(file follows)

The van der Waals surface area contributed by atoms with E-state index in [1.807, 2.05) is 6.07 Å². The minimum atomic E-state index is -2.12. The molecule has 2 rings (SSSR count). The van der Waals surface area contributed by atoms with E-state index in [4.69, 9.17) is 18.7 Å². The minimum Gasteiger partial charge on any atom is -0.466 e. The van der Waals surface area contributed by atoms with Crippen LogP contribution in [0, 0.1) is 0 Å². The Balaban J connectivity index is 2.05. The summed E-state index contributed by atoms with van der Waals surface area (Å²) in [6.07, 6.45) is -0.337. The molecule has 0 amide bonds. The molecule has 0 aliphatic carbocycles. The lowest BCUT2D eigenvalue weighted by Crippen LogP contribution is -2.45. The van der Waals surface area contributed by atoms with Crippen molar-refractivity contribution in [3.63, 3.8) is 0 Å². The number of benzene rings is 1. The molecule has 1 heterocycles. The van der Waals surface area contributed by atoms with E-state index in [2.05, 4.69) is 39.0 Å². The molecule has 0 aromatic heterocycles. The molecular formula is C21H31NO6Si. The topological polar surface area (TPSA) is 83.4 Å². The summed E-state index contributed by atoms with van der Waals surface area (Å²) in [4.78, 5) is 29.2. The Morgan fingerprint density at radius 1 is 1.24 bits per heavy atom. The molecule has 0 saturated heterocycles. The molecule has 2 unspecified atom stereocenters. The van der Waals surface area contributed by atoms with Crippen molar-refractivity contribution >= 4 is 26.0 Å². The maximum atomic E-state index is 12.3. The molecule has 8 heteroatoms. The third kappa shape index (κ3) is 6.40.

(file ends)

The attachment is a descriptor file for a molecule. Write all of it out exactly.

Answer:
The van der Waals surface area contributed by atoms with E-state index in [1.807, 2.05) is 6.07 Å². The minimum atomic E-state index is -2.12. The molecule has 2 rings (SSSR count). The van der Waals surface area contributed by atoms with E-state index in [4.69, 9.17) is 18.7 Å². The minimum Gasteiger partial charge on any atom is -0.466 e. The van der Waals surface area contributed by atoms with Crippen LogP contribution in [0, 0.1) is 0 Å². The Balaban J connectivity index is 2.05. The summed E-state index contributed by atoms with van der Waals surface area (Å²) in [6.07, 6.45) is -0.337. The molecule has 0 amide bonds. The molecule has 0 aliphatic carbocycles. The lowest BCUT2D eigenvalue weighted by Crippen LogP contribution is -2.45. The van der Waals surface area contributed by atoms with Crippen molar-refractivity contribution in [3.63, 3.8) is 0 Å². The number of benzene rings is 1. The molecule has 1 heterocycles. The van der Waals surface area contributed by atoms with E-state index in [2.05, 4.69) is 39.0 Å². The molecule has 0 aromatic heterocycles. The molecular formula is C21H31NO6Si. The topological polar surface area (TPSA) is 83.4 Å². The summed E-state index contributed by atoms with van der Waals surface area (Å²) in [4.78, 5) is 29.2. The Morgan fingerprint density at radius 1 is 1.24 bits per heavy atom. The molecule has 0 saturated heterocycles. The molecule has 2 unspecified atom stereocenters. The van der Waals surface area contributed by atoms with Crippen molar-refractivity contribution >= 4 is 26.0 Å². The maximum atomic E-state index is 12.3. The molecule has 8 heteroatoms. The third kappa shape index (κ3) is 6.40.